When people ask me how long I thought about leaving my job before I actually did it, I joke and say, “well, I was there for three years, so about two and a half?” Which is partially comedic, but actually quite true.
Flashback to ten months earlier: I was taking the Yoga Tune Up® Level 1 Teacher Training at Kripalu Center for Yoga and Health. As soon as I got there I set the intention that I would use my phone and the internet on my laptop only one time per day. I wanted to get back to myself and my body and to using my free time in a natural, non-electronically prescribed way, and see what came up.
Ahhhhh… sighed my brain and my body as I got to relax into a deep state of just being: learning, absorbing, metabolizing, and pushing myself to do things a little bit outside my comfort zone.
At the end of the training, I felt a deep sadness at the thought of having to leave. I didn’t want to break the spell and step out of the magic bubble of real human connection and limited technology that I had created for myself within this magical place. I was having lunch with total strangers! The last time that happened was at summer camp… as a camper. I spent my free time walking in meditation in the zen garden.
The last thing I wanted to do was go back to Seattle and slip back into my autopilot routine of commuting, sitting at work, checking email constantly and having surface level “water cooler” conversations that lacked the depth that came so naturally at Kripalu.
Finding a New Sense of Meaning
A new friend I met in the training gave me a ride to a small Massachusetts town on the border of Vermont, and I sat in a coffee shop of the edge of this bubble, trying to draw out the feeling of Kripalu a little longer. I remember deeply enjoying myself, bantering with the baristas, and settling at a high top table with a view out the window into the pouring rain.
I sat there, so content with my decaf coffee, watching the traffic lights change and the passersby run across the street, doing nothing, but feeling so content and so full. Wouldn’t it be nice to do this everyday? I thought, and my brain happily produced an image of me doing the same thing in Seattle: sitting at a cafe, watching people walk by in the rain.
But I realized, it’s not the act of doing this, but rather the state of contentedness and calmness I feel while doing it. I felt full and whole from this transformative experience, from the non-shallow conversation and connections that were made, and from the gratitude I had for the generosity of my new friend to give me a ride completely out of his way. Human connection.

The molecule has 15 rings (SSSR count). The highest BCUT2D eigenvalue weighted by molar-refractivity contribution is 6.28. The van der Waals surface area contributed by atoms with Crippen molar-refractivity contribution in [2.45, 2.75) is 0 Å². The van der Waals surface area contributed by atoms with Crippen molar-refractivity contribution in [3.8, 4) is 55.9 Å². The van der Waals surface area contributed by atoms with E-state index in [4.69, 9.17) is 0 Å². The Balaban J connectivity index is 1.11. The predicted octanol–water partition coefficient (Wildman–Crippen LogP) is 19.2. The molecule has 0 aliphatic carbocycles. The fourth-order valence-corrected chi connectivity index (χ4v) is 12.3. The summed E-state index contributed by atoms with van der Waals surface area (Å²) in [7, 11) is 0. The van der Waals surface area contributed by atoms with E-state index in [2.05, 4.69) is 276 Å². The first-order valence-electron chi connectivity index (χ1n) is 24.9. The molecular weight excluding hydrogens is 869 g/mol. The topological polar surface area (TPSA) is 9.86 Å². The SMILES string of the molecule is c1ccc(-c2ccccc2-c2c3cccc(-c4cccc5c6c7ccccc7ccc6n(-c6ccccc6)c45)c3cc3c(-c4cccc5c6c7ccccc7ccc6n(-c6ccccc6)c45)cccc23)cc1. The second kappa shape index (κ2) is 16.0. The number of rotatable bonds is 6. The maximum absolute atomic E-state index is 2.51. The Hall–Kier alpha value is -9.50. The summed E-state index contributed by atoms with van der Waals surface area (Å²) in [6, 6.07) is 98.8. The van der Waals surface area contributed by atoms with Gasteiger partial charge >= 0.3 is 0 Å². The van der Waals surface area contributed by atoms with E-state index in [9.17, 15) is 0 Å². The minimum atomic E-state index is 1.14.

What I was seeking in my everyday life was this calm, content feeling while doing nothing. But that feeling felt inaccessible to me at home because of my corporate job — working in a corporate setting was the exact antithesis to feeling the quiet contentedness I felt in that coffeeshop, after seven days removed from my usual world, immersed in a subject that I was fascinated by.
The Body Knows When It’s Time to Go
About ten months later, I mustered the courage, pulled the trigger, and left my job. Finally, after intentional planning, I officially made the decision and put in my two weeks notice. Immediately after, I sensed my body release tension it had been holding onto. It felt like a big, much needed yawn that was fully expressed, instead of being stifled. The relief!
There is a quote by Victoria Erickson about deciding. She says, “When you finally decide, the fog will lift, the clearing will open toward a new lens and landscape. Deciding paves way for fresh space to pour through.” This is why I think my leaving my job was a grand gesture of self-care. It was symbolic: I finally decided to put my feelings and the messages that my body had been sending me for years ahead of my worries and fears of losing the stability and safety that comes with having a steady paycheck.
I finally decided that I was worth listening to. I was finally honoring my intuition and putting myself first. To me, this is the definition of self-care. This decision has created space for me to wander aimlessly, literally and figuratively, and contemplate what it is I want to do with this one life of mine.
I am not a proponent of everyone quitting their job tomorrow in the name of self-care. But I am offering the permission to look at the messages your body is telling you that you may be stifling, and give yourself permission to listen. To identify the root feelings and the deep messages your body is trying to convey to you. And, if it feels right, honor them and yourself, as your body knows what is best.
Be sure to read next week’s post for some specific techniques you can practice to help you tune in to your own instincts and build courage for a big life decision…
Curious about the Level 1 Certification Course that Erin took? Watch this video for more information.